The Veloso siblings
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“I will discard whoever did not pray the novena for Dona Canô.”
~ Maria Bethânia on being very loyal to her mom“I never went to a nightclub wearing a dress! Neither did Gilberto!”
~ Caetano Veloso on not being gay“He is not an actheist! That donsent eczsist!”
~ Padre Quevedo, a silly priest, on Caetano being an atheist
Caetano Veloso and his youngest sister Maria Bethânia are Brazilian singers. Both are rather eccentric. They have a sister (Mabel Velloso), a niece (Belô Veloso), and a nephew (J. Veloso), who are also singers, but nobody cares.
Caetano Veloso[edit | edit source]
Caetano Emanuel Viana Teles Veloso was born 7 August 1942 in the city Santo Amaro da Purificação, in the state Bahia, in Brazil. He was the fifth of eight children born to Claudionor Viana, best known simply as "Dona Canô" (a.k.a. the well-loved one, or well-bedded one), and her husband José Teles Veloso, known as "Seu Zeca" or "Seu Zezinho", or just plain "Seu Z". To this day we have no idea why. Dona Canô is well known for exactly two reasons: she was the Veloso mom, and she lived to the age of 105 (although some dispute her birth certificate and claim she was 110 if she was a day).
Caetano Veloso started his career in the 1960s with a group consisting of himself, Bethânia, and two friends, Gilberto Gil and Gal Costa. They were collectively known as "Os Doces Bárbaros" (The Sweet Barbarians). At that time there was a military dictatorship in Brazil. This was a bit troublesome, because Caetano was something of a leftist, and started a new wave of music known as Tropicalismo. So the government, for lack of an actual reason, and not understanding what is this "tropicalismo", exiled him to Britain in 1969 along with Gilberto Gil, who intensely lobbied to be exiled just so he could ride on one of those double-deckers. Asked later about his experience, Veloso said, "I was scared because I didn't know anyone in England, spoke no English, and thought they would all have more teeth than advertised, smell like fur, and laugh at me in front of my back." As a result, in 1971 (and we are not making this up) Roberto Carlos released a protest song called "Debaixo dos caracois dos seus cabelos" (Beneath the curls of your hair). Possibly as a result (or not), Caetano and Gilberto were allowed back into Brazil in 1972, although Gilberto had to be dragged in kicking and screaming.
Later in his career, Veloso became well known for being angry. If you go on Youtube, you'll find various videos, practically a meme, titled "Caetano Veloso puto" (Caetano Veloso pissed off).
Although the last couple of music videos he's made might put doubts upon his sexuality, Caetano Veloso has been married two times. His first wife was the actress Andrea Gadelha, known as Dedé. They were married from 1967 to 1983 except for a week in 1975 when they pretended they didn't know each other. They had a son, Moreno (born 1972), and a daughter, Júlia (1983), who lived only a few days. Nobody cared.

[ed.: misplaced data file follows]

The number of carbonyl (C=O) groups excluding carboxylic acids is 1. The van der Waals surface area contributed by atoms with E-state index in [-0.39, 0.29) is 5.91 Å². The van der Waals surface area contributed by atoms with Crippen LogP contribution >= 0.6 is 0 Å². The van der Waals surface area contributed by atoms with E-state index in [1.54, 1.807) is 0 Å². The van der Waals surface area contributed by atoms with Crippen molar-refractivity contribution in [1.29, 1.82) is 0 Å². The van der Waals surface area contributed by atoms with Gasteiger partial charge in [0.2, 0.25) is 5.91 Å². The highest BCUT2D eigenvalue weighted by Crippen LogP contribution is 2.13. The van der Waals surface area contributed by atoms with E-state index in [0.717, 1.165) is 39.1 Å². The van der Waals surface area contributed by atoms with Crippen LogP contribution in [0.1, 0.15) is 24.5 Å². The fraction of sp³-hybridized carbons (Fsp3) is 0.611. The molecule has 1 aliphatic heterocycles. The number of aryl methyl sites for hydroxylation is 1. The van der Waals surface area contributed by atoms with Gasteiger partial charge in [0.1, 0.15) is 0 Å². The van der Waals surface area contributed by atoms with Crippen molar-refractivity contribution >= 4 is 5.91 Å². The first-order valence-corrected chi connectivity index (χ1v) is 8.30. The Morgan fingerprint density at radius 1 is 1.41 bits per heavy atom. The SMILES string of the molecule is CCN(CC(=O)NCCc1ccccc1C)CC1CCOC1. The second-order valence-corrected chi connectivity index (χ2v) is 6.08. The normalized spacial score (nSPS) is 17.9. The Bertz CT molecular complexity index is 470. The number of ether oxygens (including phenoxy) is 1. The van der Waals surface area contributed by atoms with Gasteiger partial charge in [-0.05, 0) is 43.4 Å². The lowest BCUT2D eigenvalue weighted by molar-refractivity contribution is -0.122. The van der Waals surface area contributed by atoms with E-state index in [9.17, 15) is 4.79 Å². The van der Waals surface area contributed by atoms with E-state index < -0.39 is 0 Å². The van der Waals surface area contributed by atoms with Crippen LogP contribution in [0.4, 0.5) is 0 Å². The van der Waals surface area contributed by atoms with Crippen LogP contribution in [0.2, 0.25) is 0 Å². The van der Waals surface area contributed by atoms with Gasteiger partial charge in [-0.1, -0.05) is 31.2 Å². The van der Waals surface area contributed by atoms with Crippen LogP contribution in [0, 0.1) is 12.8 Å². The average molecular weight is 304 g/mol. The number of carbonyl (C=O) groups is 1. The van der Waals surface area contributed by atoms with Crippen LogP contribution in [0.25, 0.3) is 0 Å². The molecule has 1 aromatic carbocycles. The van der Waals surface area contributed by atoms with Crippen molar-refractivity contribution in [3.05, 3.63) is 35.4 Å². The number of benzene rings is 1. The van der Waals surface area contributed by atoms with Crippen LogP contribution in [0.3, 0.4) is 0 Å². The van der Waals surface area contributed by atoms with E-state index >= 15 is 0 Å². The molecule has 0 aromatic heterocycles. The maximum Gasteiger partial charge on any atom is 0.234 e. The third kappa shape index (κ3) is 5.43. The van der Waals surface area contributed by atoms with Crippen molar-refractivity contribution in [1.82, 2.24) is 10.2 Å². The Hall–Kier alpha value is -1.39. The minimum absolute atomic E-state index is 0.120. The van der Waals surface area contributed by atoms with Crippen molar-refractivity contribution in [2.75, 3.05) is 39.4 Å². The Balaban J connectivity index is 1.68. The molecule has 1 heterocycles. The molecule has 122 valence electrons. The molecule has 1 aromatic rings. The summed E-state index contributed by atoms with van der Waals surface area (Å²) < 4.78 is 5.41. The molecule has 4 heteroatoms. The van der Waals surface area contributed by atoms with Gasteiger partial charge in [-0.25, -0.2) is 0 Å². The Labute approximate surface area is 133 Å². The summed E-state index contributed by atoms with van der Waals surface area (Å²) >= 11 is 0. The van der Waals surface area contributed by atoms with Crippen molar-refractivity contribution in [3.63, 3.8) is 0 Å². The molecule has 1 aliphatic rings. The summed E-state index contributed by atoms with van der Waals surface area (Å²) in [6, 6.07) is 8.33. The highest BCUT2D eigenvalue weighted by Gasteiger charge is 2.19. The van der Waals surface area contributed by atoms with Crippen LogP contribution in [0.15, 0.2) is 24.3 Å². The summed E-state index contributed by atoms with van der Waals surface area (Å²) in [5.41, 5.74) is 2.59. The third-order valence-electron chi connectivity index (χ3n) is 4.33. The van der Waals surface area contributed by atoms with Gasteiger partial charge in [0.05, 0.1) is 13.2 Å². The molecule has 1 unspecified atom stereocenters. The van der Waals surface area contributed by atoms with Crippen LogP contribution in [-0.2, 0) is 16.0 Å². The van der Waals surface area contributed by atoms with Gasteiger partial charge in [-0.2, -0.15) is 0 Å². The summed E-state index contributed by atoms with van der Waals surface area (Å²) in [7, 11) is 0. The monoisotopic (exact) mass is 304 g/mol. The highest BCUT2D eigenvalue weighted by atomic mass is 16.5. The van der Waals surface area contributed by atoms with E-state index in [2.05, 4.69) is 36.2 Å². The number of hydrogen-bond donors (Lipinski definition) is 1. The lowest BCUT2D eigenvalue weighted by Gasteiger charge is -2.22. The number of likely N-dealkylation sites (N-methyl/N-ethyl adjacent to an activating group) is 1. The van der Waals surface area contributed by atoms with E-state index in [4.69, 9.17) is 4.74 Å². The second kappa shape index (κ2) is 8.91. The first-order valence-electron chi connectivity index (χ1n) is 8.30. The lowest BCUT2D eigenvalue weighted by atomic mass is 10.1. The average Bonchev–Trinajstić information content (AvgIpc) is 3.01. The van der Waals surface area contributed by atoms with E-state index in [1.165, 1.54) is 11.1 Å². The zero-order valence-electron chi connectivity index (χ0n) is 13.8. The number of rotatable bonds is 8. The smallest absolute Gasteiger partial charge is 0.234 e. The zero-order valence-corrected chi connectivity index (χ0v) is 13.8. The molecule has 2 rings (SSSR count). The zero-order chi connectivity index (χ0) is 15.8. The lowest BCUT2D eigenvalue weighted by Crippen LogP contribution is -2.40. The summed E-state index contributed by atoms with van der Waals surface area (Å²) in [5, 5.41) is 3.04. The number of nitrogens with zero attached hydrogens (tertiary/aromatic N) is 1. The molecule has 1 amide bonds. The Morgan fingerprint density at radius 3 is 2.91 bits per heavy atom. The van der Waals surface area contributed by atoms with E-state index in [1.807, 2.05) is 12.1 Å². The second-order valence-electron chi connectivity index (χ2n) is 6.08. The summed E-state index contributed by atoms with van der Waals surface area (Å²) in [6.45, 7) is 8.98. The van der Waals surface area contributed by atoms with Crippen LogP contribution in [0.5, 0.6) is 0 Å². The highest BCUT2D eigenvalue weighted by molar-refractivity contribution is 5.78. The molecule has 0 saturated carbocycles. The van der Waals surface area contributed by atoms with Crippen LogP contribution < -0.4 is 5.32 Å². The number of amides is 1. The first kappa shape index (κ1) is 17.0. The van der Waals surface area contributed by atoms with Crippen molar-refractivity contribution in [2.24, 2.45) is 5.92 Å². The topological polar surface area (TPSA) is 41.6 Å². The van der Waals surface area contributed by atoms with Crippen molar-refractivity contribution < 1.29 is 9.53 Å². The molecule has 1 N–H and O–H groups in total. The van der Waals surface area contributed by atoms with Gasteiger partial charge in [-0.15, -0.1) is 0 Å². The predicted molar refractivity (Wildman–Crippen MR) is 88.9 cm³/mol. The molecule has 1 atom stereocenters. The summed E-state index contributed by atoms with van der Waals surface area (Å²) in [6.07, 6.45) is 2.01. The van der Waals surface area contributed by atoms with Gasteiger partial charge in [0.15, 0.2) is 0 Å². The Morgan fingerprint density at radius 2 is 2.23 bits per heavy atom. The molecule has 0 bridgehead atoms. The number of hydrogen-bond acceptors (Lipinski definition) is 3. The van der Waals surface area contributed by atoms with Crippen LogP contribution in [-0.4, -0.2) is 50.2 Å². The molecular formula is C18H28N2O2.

The second wife was some chick named Paula Lavigne. This marriage lasted from 1986 to 2004. They had two sons, Zeca (born 1992) and Tom (born 1997). Not to worry, Caetano and his second wife still work together.
Lazy fact #32554658: You didn't bother to read any of this, did you? (Trust me, Wikipedia's article is even more boring.)
Maria Bethânia[edit | edit source]
Maria Bethânia Viana Teles Veloso was also born in Santo Amaro, on 18 June 1946, sixth of the eight siblings. The fascinating story of her name goes like this: When she was born, her parents could not think of a name for her. Luckily, Caetano, then four years old, had a song stuck in his head... and it was called "Maria Bethânia". They have been extremely close ever since.
Bethânia is also known as Abelha-rainha (Queen bee) for the same reason that Simone is known as Cigarra: it is the title of one of her most successful songs. Also like Simone, Bethânia borrows songs from Roberto Carlos, the best-known of these being "As canções que você fez pra mim" ("the songs that you made for me," although this title makes absolutely no sense). Fans have, for reasons unknown, contrived a rivalry between the Queen Bee and Elis Regina, although she and Gal Costa both agree that Elis Regina was more awesome. (No word on what Elis Regina thinks; she died in 1982.)
Maria Bethânia has never been married, but this does not prove that she is gay, either, because she has not been known to have girlfriends, and may in fact be more of a virgin than Hebe Camargo. However, she is apparently in love with the (bisexual) singer Francisco Buarque, known as Chico.
As a firm adherent of the religion known in Brazil as candomblé and in Cuba as santería, she is usually seen wearing a white dress, and an image of a saint on her necklace. (Incidentally, this kind of necklace is called a scapular. I have no idea why.)